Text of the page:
18. I bought a Jacob fleece at Oregon Flock and Fiber last fall, washed it and separated it by color, then let it sit all winter. I’m inspired to get going on it again! This is seriously one beautiful shawl.

  19. The joy of knitting is that it’s always there tomorrow. Enjoy what you’ve accomplished and look forward to what’s left.
    And tell anyone who’s being pissy about the house cleaning to just walk over the piles.
    Maybe eventually we’ll be able to spin dust buffalo. Whaddya think?

  20. It’s lovely. Good for you. The sadness at finishing it will be offset by the pleasure of wrapping yourself in it. A win-win situation.

  21. I love it when something is so much fun that it’s hard to see the end coming, but then it’s so wonderful when something so fun is so very lovely when it’s done. Quite beautiful. Thanks for the touch of what is to come.

  22. So pretty! Can’t wait to see it blocked, dried, and modeled…this time by you since it’s your masterpiece.

  23. I forgot how different it will look blocked. I saw the fluffy/woolyness and am looking forward to seeing it eased into shape. For all that is in the vortex-of-you…I’m glad this knit is a happy one.

  24. It’s so gorgeous. I so totally love that all those beautiful colors came off of one little sheep.
    Being a new spinner myself, I’m also impressed that you spun enough yarn to knit that lovely thing. What kind of wheel do you use? Any advice for new spinners?

  25. Stunning! I am searching for a shawl to make right now myself. Just purchased some lovely shaded green yarn / acrylic / wool / nylon /dk weight
    Searching, searching….

  26. I can hardly wait to see it blocked! How is Jacob for spinning? Is it very crimpy, with lots of memory? Or is it likely to stretch out a lot when it’s blocked? I have one Jacob fleece in my stash but haven’t gotten around to spinning it yet. I *love* knitting with handspun, though, no matter what breed.

  27. It is so lovely – and that handspun! – I can see why you want it to last (you’re making me want to break out my Jacob and start spinning).

  28. Looks wonderful so far. What a great idea that was to separate the locks by shades and spin them!

  29. There’s a voice that keeps on calling me
    Down the road, that’s where I’ll always be.
    Every stop I make, I make a new friend,
    Can’t stay for long, just turn around and I’m gone again
    That’s in my head now. Thanks a lot! ;P

  30. It is so beautiful that words do it no justice!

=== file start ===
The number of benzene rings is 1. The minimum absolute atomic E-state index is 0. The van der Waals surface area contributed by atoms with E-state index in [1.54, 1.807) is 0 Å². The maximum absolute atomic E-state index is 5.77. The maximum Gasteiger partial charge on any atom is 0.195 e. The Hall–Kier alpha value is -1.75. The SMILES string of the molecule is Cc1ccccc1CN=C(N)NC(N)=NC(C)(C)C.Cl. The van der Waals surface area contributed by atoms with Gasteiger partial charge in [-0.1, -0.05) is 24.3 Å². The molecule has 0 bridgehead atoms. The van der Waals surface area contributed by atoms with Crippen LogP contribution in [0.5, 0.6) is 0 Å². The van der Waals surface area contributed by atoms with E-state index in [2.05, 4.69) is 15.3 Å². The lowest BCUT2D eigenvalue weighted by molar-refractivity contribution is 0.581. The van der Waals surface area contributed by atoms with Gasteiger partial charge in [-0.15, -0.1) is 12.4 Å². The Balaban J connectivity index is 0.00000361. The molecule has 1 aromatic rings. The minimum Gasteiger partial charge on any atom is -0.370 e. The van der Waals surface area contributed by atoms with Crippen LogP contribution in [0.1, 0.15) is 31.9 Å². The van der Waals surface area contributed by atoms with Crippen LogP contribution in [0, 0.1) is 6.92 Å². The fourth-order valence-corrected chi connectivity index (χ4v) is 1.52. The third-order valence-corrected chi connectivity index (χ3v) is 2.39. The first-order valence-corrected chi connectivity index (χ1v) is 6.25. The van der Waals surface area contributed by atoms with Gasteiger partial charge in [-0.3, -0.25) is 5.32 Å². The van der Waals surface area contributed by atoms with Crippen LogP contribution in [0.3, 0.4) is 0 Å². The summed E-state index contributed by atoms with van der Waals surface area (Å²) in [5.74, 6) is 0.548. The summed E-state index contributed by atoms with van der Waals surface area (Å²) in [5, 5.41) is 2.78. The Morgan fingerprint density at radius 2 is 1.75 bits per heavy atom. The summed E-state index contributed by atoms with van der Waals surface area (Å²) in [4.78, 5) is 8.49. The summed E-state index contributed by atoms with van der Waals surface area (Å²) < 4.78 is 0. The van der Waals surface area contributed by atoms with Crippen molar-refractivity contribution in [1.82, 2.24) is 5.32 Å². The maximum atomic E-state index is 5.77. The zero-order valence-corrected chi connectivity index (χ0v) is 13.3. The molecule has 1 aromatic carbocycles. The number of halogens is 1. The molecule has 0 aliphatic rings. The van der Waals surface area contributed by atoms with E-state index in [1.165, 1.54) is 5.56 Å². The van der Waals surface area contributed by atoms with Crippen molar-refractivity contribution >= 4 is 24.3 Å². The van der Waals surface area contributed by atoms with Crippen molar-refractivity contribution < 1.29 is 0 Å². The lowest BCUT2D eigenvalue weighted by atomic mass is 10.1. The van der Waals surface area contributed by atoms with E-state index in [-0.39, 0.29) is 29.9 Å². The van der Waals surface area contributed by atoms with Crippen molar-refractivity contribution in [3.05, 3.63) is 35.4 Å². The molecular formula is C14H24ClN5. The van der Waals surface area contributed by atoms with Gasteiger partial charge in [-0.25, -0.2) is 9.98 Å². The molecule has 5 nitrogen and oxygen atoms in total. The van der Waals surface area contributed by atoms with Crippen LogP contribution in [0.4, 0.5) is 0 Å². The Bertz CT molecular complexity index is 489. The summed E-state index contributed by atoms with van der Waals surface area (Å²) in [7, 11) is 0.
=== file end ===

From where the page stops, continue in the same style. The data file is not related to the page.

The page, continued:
You have inspired me so much!

  31. Wow. Nice job and it must be especially satisfying taking it from fleece to shawl. I really like the graduated tone.

  32. Shhhsh! You will make the knitting gods angry!
    But it looks lovely and we are all anxiously awaiting the FO!

  33. Well, if you are anything like me right about now is when you look down and realize you did something really stoopid about 97 rows back.
    I figure I am getting twice as much knitting enjoyment out of yarn as most people get….

  34. Great progress, Stephanie. it’s so amazing that you post these in-progress photos. Sometimes I do, sometimes I don’t. Congrats on your accomplishments to date!

  35. I’m so glad you knit this! I am nearing the end of a shawl and wanted something special for my next project. I’m thinking of knitting shawls for each of my nieces as wedding presents. This looks special enough for a wedding shawl. Now to find the perfect yarn in a light cream!

  36. Steph,
    About doing it all — been there and decided “No.” Experience taught me that the MOST IMPORTANT PRIORITY is to have a dinner plan. Immediately after breakfast, nail that detail down. Get out the frozen chicken or whatever and write a menu for that night. As long as you can get dinner on the table, you’re taking care of your family. All other priorities will fall into place. –Penny

  37. Sometimes when you don’t post, I go back and read the archives. Today I was in an earlier incarnation of May – the one where you almost finished the spinning for the gansey. ’nuff said. But as I prepare to spin for the Must-have cardi, any words of advice?

  38. Morning! Keep in mind that I am the reader who is reading the blog from the beginning. I am currently in May of 2005 –
    Gordon freakin’ Pinsent was in your house! I can’t believe you didn’t turn it into a shrine and ask for admission in yarn so others could share the air.
    How cool was that!!

  39. I’m so glad that I’m not the only one to underestimate… My poor pair of angora mittens became fingerless… Can’t wait for the photos!

  40. I hope you are OK. It has been a while since your last post. Or did I just miss something about why you’d be away. Hope all is well.